Wolves vs. Monsters: Predators' Controversial Role on TV
Just in time for Father’s Day, California’s lone wolf OR-7 was found to have acquired a mate and fathered at least two pups. The first wolf to venture into California since 1924, OR-7 marks a huge win for wolf recovery in the West. But opposition to wolves and other threatened predatory species comes from all corners, even some surprising ones you may have thought you could trust.
When Animal Planet first launched, their logo featured a friendly elephant balancing a globe on his trunk, proudly emblazoned with the tagline "Same Planet, Different World". The channel featured shows such as "Wild Kingdom" and "The Jeff Corwin Experience"—programs that focused on observation of animals in their natural habitat and education about the species and their environment. In 2003, Animal Planet’s parent company, Discovery, made a small change that was indicative of a larger shift. The logo switched to a jagged edged graphic of the channel’s name, while the tagline became "Surprisingly Human". Since then, the programming has seen a dramatic shift toward the style of melodramatic reality television.
Anne Becker of the Broadcasting & Cable division, said in a press release at the time that they wanted to swap “a drab narrator saying that a lion is about to kill its prey for the blood-curdling scream of the doomed creature as it meets its demise.”
Since this move, Animal Planet’s programming has become increasingly controversial, culminating in the latest airing of "Monster Week", a package of programming designed to rack up ratings. The week included relatively benign shows such as "River Monsters", an extreme/exotic fish wrangling show, and the just plain ridiculous made-for-TV fictional movie, "Blood Lake: Attack of the Killer Lampreys". While these programs are inane, they’re relatively harmless—at least compared to the specials called, "Man-Eating Super Squid", "Man-Eating Zombie Cats", and most controversially, "Man-Eating Super Wolves" (yes, all of those titles really do involve the phrase ‘Man-Eating’).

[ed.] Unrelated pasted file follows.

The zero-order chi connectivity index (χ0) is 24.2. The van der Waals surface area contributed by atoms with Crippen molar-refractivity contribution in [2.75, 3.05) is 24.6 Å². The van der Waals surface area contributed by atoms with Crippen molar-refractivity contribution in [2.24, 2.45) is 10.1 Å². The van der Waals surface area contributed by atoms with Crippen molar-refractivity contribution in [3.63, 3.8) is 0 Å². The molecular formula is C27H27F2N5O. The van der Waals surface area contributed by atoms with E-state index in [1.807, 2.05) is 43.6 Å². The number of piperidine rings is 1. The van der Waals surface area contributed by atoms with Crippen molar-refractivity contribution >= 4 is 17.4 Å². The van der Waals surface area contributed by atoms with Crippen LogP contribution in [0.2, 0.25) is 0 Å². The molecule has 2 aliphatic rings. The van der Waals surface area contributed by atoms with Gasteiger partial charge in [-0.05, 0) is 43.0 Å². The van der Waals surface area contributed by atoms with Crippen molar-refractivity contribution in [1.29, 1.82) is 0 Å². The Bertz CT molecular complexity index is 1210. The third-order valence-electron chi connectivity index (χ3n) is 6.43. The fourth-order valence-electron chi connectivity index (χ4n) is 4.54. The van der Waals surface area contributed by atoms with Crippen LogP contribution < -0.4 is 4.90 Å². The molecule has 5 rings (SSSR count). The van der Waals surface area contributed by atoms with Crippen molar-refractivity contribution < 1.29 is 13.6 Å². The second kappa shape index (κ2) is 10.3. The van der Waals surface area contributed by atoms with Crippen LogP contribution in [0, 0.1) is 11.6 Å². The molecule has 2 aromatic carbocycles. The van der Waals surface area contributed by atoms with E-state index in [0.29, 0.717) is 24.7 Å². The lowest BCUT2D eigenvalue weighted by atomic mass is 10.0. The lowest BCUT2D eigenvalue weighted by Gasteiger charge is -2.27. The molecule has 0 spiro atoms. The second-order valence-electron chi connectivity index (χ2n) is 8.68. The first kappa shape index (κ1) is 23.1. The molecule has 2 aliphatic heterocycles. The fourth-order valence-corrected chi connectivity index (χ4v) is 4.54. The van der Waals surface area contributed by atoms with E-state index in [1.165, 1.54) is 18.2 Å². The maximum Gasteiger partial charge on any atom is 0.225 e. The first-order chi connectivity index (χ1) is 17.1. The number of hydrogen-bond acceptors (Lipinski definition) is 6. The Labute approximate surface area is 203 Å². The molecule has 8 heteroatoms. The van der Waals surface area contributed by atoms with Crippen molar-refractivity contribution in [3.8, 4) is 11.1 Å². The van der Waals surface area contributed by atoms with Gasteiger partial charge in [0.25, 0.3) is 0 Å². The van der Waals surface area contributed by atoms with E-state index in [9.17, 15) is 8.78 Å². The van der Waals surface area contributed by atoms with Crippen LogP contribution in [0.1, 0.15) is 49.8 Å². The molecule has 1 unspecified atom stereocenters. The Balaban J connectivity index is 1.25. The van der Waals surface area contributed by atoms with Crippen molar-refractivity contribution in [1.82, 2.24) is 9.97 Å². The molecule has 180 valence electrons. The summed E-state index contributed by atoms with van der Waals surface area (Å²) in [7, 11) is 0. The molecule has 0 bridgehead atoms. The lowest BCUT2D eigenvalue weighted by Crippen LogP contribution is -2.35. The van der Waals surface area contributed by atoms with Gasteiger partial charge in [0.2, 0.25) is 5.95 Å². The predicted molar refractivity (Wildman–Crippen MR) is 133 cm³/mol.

While all of these TV spots demonize rare and/or endangered animals, "Man-Eating Super Wolves" elicited uproar from animal and wilderness defense groups. Wolves are still making a slow recovery from their near-extinction due to hunting and habitat loss, and are protected under the Endangered Species Act in some of the US. In 2011, however, they were prematurely stripped of this protection in much of the Northern Rockies, where they face opposition from hunters and ranchers. In the promotional blurb for "Man-Eating Super Wolves", Animal Planet claimed that wolves have “razor sharp teeth, killer instincts, and senses so precise they hear your beating heart, and your fear.” The promo goes on to say that wolves exist in “numbers [that are] growing out of control” and that “they’re threatening humans like never before”. In the past 100 years, however, there have only been anywhere from two to seven fatal wolf attacks in North America, depending on which report you read. In comparison, domestic dogs kill anywhere from 20-30 people every year and hunters are responsible for nearly 100 human deaths per annum in the US and Canada.
Defenders of Wildlife, one of the foremost wolf advocate groups, organized a petition in wake of the announcement of the show, which included strong language against the perpetuation of prejudice against wolves: